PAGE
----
15.         Peterson G, Aslani P, Williams KA. How do consumers search for and appraise information on medicines on the Internet? A qualitative study using focus groups. Journal of Medical Internet Research. 2003;5(4).

16.         Vida Estacio E, Whittle R, Protheroe J. The digital divide: Examining socio-demographic factors associated with health literacy, access and use of internet to seek health information Journal of Health Psychology. 2019;24(12):1668-75.

17.         Miller TA. Health literacy and adherence to medical treatment in chronic and acute illness: A meta-analysis. Patient Education and Counseling. 2016;99(7):1079-86.

18.         Pollock K, Grime J. GPs’ perspectives on managing time in consultations with patients suffering from depression: a qualitative study. Family Practice. 2003;20(3):262-69.

19.         The Royal Australasian College of Physicians. Towards a national primary care strategy: A discussion paper from the Australian government. Sydney; 2009.

20.         Panagioti M, Skevington SM, Hann M, Howells K, Blakemore A, Reeves D, et al. Effect of health literacy on the quality of life of older patients with long-term conditions: a large cohort study in UK general practice. 2018;27(5):1257-68.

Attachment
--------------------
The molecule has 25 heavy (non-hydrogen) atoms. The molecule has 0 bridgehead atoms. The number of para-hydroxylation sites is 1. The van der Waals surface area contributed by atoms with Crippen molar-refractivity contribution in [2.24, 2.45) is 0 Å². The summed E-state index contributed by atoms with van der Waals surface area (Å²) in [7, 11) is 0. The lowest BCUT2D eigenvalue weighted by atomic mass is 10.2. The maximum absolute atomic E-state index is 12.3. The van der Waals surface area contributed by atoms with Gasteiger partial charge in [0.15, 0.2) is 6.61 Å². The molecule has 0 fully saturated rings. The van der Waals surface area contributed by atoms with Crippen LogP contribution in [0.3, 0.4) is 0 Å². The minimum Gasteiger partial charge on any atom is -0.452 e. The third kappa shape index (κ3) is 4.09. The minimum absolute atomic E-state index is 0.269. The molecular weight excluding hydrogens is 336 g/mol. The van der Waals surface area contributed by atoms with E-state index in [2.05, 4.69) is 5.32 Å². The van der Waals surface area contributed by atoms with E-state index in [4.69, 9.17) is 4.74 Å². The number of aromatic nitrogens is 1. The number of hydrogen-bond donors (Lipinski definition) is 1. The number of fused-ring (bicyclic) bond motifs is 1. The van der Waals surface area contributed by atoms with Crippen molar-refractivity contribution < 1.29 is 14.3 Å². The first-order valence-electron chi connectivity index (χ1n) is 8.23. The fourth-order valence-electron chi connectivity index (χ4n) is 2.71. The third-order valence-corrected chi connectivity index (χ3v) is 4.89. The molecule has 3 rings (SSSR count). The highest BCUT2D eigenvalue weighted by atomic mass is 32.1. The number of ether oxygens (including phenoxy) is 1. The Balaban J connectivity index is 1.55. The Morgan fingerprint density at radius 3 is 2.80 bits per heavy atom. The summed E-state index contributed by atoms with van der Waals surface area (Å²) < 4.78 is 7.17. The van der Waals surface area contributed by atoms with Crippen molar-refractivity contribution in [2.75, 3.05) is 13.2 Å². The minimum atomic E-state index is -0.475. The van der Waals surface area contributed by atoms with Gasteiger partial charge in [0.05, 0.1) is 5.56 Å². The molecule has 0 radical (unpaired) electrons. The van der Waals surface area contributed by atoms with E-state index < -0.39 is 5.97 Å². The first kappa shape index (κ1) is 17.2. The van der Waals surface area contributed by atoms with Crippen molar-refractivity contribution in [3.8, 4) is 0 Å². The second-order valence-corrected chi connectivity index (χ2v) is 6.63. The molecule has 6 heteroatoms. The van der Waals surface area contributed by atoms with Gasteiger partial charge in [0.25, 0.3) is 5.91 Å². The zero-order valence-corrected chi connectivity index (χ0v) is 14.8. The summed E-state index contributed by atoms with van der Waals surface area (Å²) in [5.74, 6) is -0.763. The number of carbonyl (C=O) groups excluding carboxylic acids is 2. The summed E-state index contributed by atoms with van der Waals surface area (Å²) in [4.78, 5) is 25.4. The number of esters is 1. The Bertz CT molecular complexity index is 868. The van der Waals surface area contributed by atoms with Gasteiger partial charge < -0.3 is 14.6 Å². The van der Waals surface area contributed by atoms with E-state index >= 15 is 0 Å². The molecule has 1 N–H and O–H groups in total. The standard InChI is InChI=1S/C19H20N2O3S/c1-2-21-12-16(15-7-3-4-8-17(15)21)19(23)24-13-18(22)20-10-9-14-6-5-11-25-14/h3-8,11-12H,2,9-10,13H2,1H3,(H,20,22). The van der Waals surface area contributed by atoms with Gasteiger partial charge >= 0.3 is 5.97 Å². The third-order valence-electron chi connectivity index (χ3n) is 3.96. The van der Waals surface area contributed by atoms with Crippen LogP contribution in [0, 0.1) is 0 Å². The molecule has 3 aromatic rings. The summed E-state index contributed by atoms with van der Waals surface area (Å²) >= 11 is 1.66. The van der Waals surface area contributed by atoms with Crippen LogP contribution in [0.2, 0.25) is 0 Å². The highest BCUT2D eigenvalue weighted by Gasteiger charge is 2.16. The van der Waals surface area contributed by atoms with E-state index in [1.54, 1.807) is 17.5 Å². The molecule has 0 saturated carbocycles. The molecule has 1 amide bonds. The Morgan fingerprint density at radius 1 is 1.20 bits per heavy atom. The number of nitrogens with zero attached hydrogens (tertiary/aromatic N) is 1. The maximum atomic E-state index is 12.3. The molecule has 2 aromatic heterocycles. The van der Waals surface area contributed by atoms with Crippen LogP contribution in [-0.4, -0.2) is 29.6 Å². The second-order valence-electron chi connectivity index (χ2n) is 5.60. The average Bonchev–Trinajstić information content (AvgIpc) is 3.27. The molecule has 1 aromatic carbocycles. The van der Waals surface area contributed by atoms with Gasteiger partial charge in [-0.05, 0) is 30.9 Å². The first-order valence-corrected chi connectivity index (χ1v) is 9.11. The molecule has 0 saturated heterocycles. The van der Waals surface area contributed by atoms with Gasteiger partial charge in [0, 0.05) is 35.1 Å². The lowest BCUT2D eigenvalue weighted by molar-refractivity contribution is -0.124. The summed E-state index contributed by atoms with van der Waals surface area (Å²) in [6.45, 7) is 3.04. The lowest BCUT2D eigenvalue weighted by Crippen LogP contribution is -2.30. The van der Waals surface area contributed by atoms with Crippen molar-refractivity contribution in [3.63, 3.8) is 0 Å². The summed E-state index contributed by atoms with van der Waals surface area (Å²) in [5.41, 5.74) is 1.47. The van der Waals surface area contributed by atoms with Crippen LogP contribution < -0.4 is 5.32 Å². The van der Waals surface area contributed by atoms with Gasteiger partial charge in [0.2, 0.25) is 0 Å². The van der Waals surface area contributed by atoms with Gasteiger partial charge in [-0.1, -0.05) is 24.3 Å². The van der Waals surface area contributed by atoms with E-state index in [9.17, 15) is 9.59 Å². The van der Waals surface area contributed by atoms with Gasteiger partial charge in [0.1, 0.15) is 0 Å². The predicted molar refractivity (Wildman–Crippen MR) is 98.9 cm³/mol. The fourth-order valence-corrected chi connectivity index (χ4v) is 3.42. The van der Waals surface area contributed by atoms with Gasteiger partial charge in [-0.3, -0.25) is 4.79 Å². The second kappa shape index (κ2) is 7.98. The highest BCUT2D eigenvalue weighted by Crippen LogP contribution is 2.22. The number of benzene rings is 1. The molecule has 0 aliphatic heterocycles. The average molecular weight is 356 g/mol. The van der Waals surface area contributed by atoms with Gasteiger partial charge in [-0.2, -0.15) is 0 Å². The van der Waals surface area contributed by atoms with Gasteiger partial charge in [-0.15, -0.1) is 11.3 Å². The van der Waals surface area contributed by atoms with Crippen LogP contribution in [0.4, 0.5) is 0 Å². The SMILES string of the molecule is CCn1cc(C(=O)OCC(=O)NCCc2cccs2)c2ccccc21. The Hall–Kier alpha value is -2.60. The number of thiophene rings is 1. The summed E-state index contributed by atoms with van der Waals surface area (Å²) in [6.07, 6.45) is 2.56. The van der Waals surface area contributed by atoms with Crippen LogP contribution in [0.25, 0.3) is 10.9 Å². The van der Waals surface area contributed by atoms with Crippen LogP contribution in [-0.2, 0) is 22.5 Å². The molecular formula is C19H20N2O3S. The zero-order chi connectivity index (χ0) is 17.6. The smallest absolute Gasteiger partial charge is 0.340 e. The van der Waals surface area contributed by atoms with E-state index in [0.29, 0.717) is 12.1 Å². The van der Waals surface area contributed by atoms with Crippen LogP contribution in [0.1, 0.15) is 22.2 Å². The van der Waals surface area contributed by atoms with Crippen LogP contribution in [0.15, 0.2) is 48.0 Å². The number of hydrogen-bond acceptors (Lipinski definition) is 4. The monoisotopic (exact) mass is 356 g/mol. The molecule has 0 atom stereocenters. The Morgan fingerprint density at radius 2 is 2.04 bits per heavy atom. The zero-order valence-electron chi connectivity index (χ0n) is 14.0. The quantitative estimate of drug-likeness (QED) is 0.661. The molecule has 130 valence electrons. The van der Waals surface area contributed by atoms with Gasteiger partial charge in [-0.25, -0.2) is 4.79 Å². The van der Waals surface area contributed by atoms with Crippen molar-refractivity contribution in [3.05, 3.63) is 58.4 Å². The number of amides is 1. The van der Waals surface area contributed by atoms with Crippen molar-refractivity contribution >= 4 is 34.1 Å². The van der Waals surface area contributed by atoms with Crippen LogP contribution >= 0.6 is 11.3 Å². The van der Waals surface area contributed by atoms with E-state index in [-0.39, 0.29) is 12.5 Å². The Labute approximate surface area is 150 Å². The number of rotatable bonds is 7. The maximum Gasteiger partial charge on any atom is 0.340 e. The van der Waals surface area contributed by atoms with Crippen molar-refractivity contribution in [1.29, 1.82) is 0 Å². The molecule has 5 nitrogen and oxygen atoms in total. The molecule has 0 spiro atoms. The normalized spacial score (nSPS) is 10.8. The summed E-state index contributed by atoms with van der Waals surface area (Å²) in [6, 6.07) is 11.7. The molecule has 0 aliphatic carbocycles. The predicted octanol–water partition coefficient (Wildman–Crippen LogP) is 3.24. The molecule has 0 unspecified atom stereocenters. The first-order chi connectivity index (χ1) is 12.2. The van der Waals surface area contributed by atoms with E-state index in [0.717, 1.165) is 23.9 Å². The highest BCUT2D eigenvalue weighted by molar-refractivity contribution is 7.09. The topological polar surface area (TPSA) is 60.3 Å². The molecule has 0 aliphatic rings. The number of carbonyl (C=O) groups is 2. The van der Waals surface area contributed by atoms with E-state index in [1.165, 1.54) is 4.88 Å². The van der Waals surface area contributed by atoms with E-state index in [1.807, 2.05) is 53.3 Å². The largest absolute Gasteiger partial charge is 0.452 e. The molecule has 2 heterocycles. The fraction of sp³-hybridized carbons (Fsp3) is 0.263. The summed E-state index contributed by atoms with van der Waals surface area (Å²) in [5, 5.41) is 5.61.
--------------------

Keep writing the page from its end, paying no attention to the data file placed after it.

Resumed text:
21.         World Health Organization, editor Health promotion: Track 2 : Health literacy and health behaviour. 7th Global Conference on Health Promotion; 2009; Nairobi: World Health Organization,.

22.         Belcastro PA, Ramsaroop-Hansen H. Addressing the Antinomy Between Health Education and Health Literacy in Advancing Personal Health and Public Health Outcomes. 2017;87(12):968-74.

23.         Neal MRO, Geiger BF, Cellitti MA, Smith KH. Web sense: Assisting individuals with disabilities and caregivers to find online health information. Journal of Consumer Health On the Internet. 2012;16(3):295-306.

24.         SCONUL Advisory Committee on Information Literacy. Information skills in higher education. London; 1999.